I had an interesting experience the other day, in regards to being able to objectively compare the performance of work in a small team vs a large team, with many variables being kept the same.
So two projects (let’s call them “Big” and “Small”), both to do with designing icons for for digital products. I was the lead and wrote the brief for both projects, and I had the same designer execute.
Project Big was for a product that was backed by a large conglomerate and had input from the entire C-suite of executives, and even the board.
Project Small was for a product that I own, and nobody was going to approve anything, the result was just going to be accepted.
Please bear in mind, the same designer worked on both project, and project Small actually had more icons to design.
Project Big was completed in two and a half months, and ended up with a lovely set of icons, and everyone was happy. Value was delivered.
Project Small was completed in two and a half days, and ended up with a lovely set of icons, and everyone was happy. Value was delivered.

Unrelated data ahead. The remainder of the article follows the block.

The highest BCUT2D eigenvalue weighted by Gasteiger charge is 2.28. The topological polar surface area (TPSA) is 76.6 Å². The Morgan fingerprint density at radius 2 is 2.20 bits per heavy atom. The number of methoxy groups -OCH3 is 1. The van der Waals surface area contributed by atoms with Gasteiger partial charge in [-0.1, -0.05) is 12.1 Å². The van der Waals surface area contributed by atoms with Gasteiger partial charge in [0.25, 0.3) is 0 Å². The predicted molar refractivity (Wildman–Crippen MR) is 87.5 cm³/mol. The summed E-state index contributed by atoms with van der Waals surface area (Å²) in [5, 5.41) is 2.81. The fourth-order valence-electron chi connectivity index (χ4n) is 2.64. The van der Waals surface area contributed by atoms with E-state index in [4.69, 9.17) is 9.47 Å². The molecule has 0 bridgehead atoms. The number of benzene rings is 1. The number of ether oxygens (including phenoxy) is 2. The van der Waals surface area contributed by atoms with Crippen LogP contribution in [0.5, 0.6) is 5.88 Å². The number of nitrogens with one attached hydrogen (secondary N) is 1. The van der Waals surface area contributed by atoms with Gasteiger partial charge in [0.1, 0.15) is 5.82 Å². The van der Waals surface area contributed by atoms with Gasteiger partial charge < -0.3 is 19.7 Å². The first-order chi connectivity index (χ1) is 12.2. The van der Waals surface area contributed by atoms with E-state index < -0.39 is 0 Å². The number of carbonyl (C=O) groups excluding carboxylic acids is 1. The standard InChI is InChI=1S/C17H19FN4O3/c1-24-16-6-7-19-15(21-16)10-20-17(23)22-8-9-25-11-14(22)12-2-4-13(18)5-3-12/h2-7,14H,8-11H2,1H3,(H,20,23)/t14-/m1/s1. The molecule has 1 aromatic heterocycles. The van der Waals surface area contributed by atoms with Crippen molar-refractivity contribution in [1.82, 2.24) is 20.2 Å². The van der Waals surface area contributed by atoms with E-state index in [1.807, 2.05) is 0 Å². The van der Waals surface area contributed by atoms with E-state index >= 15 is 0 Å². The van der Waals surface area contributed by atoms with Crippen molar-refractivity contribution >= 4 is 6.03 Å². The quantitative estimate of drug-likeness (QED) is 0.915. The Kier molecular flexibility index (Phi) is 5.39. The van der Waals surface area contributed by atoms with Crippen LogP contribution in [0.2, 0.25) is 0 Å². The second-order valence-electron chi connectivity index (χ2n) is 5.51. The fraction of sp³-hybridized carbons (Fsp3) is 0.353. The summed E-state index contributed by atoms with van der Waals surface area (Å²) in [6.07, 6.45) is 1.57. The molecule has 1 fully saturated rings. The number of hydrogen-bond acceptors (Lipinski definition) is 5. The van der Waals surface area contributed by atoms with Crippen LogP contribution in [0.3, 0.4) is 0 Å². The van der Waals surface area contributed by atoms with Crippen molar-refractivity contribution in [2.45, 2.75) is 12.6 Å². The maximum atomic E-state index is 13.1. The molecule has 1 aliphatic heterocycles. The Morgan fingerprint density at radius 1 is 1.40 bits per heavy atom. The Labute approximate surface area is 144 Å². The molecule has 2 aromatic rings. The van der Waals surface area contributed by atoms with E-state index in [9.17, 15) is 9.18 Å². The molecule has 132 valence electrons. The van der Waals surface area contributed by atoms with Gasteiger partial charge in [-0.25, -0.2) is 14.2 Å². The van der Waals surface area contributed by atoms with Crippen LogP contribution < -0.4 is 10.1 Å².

What do you think of that?
It’s a bit too easy to go…of course the way Project Small is setup is great, it was 30x faster, etc etc…
However, for certain types of business and goals, large amounts of capital and people are required, there is no “bootstrapping” option available.
And so, you trade money and time for very large goals, and so it’s not surprising that there are different results.
It’s not worse or better, just different.
The problem is when a Project Small behaves like a Project Big.
However, if you can make a Project Big work like a Project Small, then you’ve hit the jackpot.